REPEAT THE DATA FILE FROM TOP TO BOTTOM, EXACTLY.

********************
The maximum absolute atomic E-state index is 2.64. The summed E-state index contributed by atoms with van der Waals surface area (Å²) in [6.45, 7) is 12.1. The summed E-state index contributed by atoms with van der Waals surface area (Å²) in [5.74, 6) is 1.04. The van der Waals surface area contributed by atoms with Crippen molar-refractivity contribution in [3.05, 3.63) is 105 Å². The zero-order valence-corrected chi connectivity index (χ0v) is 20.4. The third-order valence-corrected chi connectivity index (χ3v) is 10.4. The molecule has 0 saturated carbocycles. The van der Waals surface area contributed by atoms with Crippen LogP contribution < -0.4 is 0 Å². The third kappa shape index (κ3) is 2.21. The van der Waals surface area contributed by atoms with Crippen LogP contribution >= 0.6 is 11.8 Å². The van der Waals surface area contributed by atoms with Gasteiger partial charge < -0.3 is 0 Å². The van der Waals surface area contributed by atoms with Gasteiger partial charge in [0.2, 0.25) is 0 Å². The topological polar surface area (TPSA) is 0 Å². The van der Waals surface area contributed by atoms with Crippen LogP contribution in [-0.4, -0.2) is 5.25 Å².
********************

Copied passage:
The maximum absolute atomic E-state index is 2.64. The summed E-state index contributed by atoms with van der Waals surface area (Å²) in [6.45, 7) is 12.1. The summed E-state index contributed by atoms with van der Waals surface area (Å²) in [5.74, 6) is 1.04. The van der Waals surface area contributed by atoms with Crippen molar-refractivity contribution in [3.05, 3.63) is 105 Å². The zero-order valence-corrected chi connectivity index (χ0v) is 20.4. The third-order valence-corrected chi connectivity index (χ3v) is 10.4. The molecule has 0 saturated carbocycles. The van der Waals surface area contributed by atoms with Crippen LogP contribution < -0.4 is 0 Å². The third kappa shape index (κ3) is 2.21. The van der Waals surface area contributed by atoms with Crippen LogP contribution >= 0.6 is 11.8 Å². The van der Waals surface area contributed by atoms with Gasteiger partial charge < -0.3 is 0 Å². The van der Waals surface area contributed by atoms with Gasteiger partial charge in [0.2, 0.25) is 0 Å². The topological polar surface area (TPSA) is 0 Å². The van der Waals surface area contributed by atoms with Crippen LogP contribution in [-0.4, -0.2) is 5.25 Å².